Stop the world, I want off…

5 06 2010

Gonzo with an, erm, arresting blog post over at Slugger.

Can this be right?

Tsk. Time to dust off the ol’ Australia emigration immediate action plan again…





Debating an all island economy

23 05 2010

Check out the debate on an all-island economy from O’Conall Street.

Conall was right to voice his frustration in the Chamber. This needed a proper debate. Of the people I speak to, all are looking at ways to get the most out of an all-island economy (which is out there whether Gregory Campbell likes it or not).

Some MLAs couldn’t agree to every word of the motion. Okay – but where was the common ground? How could we get better return out of the time everyone invested in Monday’s debate?

It’s always better to explore possibilities than to close them off. Especially in the present climate.





The Never-Ending Story Pt II…

20 01 2010

Following on from the post immediately below, thanks to Alan in Belfast for unearthing film coverage of Uncle Edwin in action from yesterday.

Jeez. I can tell you that the monotonous, stumbling delivery really adds a real richness and depth to the quality of his deeply engrossing parable. But am having trouble embedding in wordpress – so here’s the link… go 8.3o in. Will sort the video later.

As Alan points out – Jonathan Craig does seem to be heartily pishing himself laughing. Surely no reflection on the quality of the never-ending story going on in front of him? Eh, Jonathan?





I’m the story-teller, and my story must be told…

20 01 2010

Environment Minister Edwin Poots takes his seat in the Assembly chamber

Gather round children. Uncle Edwin has an extra special story for you all today. Pull up a chair and make yourselves comfortable.

[The following is how Uncle Edwin introduced the Draft High Hedges Bill at the Assembly yesterday. It’s a roller-coaster ride, and superbly well-detailed.]

Take it away Uncle Edwin!

Read the rest of this entry »





A UUP playbook on P&J…

19 01 2010

There’s a lot of back and forward within the UUP on whether they should back the DUP’s deal on devolving Policing and Justice. I’m going to play devil’s advocate and offer a few reasons why the UUP needs to suck it up and support their bitter rivals.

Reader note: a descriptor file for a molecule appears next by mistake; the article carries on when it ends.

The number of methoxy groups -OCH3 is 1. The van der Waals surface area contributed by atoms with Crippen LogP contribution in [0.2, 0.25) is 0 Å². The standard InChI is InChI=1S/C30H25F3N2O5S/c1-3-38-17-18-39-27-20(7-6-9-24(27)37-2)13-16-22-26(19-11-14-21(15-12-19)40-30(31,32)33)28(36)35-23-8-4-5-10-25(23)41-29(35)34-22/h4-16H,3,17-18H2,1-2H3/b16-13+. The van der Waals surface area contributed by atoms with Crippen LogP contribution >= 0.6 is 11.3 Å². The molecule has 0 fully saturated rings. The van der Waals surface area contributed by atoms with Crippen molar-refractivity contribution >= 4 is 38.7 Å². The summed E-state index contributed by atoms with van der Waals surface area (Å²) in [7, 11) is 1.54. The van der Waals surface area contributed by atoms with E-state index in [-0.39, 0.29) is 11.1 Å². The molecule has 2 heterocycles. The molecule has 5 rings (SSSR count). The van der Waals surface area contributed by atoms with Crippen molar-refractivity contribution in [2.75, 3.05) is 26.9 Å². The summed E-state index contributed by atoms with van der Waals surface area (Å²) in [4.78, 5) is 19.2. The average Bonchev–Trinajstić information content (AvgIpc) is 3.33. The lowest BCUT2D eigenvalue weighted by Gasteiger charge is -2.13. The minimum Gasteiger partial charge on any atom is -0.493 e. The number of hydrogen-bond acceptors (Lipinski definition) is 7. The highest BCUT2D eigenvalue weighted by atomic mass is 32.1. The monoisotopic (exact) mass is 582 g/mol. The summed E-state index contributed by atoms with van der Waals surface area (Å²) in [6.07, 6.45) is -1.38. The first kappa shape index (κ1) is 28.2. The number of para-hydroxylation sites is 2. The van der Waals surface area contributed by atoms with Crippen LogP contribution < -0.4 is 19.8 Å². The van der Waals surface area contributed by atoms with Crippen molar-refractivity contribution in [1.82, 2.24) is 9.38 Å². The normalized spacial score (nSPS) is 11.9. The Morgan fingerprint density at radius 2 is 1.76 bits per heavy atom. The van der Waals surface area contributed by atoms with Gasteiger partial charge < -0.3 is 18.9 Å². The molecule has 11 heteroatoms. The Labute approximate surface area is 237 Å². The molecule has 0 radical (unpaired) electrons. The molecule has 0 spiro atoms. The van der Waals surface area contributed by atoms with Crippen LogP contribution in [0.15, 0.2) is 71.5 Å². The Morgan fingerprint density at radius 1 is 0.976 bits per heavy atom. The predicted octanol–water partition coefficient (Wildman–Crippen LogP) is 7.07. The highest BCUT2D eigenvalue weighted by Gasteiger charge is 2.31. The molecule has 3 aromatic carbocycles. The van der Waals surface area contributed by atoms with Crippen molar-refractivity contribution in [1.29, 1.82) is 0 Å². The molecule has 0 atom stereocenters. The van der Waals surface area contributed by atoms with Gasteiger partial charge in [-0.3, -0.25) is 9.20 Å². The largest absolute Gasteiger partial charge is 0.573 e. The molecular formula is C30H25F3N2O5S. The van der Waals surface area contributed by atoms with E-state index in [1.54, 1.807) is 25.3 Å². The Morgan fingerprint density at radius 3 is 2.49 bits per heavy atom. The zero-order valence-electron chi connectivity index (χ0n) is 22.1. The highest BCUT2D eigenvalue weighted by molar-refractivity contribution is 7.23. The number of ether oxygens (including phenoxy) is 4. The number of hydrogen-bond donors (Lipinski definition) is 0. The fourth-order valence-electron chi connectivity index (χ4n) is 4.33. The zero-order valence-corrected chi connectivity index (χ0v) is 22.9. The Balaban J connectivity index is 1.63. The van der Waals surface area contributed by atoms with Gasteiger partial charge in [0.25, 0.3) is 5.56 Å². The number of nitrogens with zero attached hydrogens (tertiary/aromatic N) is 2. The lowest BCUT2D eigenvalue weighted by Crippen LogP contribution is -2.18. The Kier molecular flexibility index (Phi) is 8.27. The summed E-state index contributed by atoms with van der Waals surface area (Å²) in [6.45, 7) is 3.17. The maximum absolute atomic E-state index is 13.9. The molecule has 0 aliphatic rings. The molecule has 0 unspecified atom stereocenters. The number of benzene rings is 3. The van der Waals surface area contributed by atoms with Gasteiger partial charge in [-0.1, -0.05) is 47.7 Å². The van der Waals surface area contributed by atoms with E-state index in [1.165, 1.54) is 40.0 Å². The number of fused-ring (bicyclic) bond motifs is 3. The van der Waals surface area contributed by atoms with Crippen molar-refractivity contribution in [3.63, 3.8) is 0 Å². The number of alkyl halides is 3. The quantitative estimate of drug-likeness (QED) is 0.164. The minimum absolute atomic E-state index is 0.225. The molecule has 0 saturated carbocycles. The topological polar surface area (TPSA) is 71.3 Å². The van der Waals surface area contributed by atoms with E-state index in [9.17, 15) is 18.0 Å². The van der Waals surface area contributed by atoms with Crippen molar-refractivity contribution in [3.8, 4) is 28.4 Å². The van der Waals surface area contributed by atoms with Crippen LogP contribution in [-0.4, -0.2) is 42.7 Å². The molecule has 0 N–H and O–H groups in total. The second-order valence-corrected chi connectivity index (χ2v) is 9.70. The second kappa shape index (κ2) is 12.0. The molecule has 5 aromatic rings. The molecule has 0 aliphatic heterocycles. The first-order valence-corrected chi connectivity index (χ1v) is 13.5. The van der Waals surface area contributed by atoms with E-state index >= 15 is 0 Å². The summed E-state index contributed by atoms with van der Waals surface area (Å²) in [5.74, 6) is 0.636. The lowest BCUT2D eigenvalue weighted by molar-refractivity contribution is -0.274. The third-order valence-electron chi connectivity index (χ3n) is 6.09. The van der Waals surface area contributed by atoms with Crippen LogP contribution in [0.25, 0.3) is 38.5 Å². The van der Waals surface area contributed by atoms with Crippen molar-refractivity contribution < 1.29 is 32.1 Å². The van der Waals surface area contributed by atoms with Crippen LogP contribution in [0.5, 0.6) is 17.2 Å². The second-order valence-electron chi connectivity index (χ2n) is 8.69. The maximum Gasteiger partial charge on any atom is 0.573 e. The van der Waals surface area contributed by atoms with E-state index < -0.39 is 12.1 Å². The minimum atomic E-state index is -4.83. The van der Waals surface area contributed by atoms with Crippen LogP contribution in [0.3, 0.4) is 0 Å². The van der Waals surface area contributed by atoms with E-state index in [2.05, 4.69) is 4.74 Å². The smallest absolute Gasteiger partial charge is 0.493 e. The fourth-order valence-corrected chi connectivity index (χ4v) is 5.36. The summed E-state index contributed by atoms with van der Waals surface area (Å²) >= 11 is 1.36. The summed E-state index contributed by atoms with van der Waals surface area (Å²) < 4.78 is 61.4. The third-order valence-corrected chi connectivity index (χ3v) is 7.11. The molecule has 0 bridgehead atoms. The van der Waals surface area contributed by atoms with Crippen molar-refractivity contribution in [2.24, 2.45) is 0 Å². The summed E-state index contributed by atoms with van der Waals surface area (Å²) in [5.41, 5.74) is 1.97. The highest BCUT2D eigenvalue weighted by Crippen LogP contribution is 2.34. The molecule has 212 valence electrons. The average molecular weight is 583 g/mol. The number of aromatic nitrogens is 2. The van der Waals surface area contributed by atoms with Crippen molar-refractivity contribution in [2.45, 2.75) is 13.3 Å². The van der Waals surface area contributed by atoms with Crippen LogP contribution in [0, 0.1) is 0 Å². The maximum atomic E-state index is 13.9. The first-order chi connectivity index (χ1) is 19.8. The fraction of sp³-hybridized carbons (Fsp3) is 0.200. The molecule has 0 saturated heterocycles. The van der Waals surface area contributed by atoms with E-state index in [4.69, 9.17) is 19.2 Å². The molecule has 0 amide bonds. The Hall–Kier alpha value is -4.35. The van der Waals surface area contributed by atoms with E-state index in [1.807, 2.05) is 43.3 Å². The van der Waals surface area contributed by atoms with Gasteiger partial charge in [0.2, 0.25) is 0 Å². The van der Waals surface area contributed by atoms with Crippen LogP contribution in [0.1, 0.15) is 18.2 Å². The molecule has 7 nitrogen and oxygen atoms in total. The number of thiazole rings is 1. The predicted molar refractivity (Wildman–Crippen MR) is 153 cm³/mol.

The UUP have got great leverage
This is still a negotiation and the UUP have a strong hand to play. The government are putting enormous pressure on all parties to deliver – the UUP can translate this into genuine leverage. What side deal could the UUP extract from the government for signing up? Could they find a big win (eg on PPWs; pensions for security force personnel; FTR?) and make it part of their election campaign?

Quid pro quo 
Peter Robinson may need some cover from the UUP, but they will need some cover from him. The UUP have not been involved in negotiations to date – they must make their support conditional. The UUP can ask the DUP to sign a memorandum of understanding on P&J negotiations (ie. a simple set of written guarantees). This could be published if necessary to show the conditions under which support was given. This would remove a major obstacle for the UUP and protect their position in the longer term.

It will be more uncomfortable for the DUP to be pushed over the line
Willie McCrea and the rest of the 12 Angry Men would surely go bananas (see Willie’s contribution to the Crisis in the Executive debate last night. Strong stuff). For the DUP to go for P&J is to commit a policy u-turn.* A somersault of this kind would cause more internal turmoil and division in the DUP, which in turns leads to loss of trust among DUP support. This not only assists the UUP but it also helps the TUV eat into DUP core support.

Don’t let the DUP pass the buck
If devolution falls, and the DUP do not sign up to P&J, they can blame the Provos and the UUP for screwing it all up. That sort of rhetoric goes down well with DUP supporters. The better play for the UUP is to let P&J happen and block all the exits.

Conclusion
It’s more awkward for the DUP to stay the course, commit the P&J u-turn, feel the pressure of managing the misfiring Executive, managing deteriorating SF / NIO relationships, managing their internal politics (12 Angry Men – hi guys!), AND manage the numerous, er, personal matters being (or soon to be) discussed in the media.

With devolution still operating, the comparison between the UUP and DUP is stark. Without devolution, everyone looks and sounds the same. The UUP are in a much stronger position for the election with P&J (and devolution) in place than if they do t’other and opt for the ‘never, never, never, never’ routine.

The longer the DUP stay in power, the less and less they look like a party of government. The UUP should give Peter what he wants and just go for it. Wholeheartedly, go for it.

*NB. The DUP are already breaching a policy priority. Their policy priorities doc says that ‘Policing and Justice powers will only be transferred to Stormont on DUP terms, when the DUP decides, and after all our conditions have been met’. Well, no. The DUP leader says the when is now up to the UUP.





Quote of the day…

19 01 2010

From today’s Alliance motion on ‘Crisis in the Executive’:

We should unlearn the tendency to build barricades and then have to climb over them. It is something that all shades of political opinion have become good at. A tendency to look for solutions rather than problems would be a big help.
Mitchel McLaughlin

And so say all of us.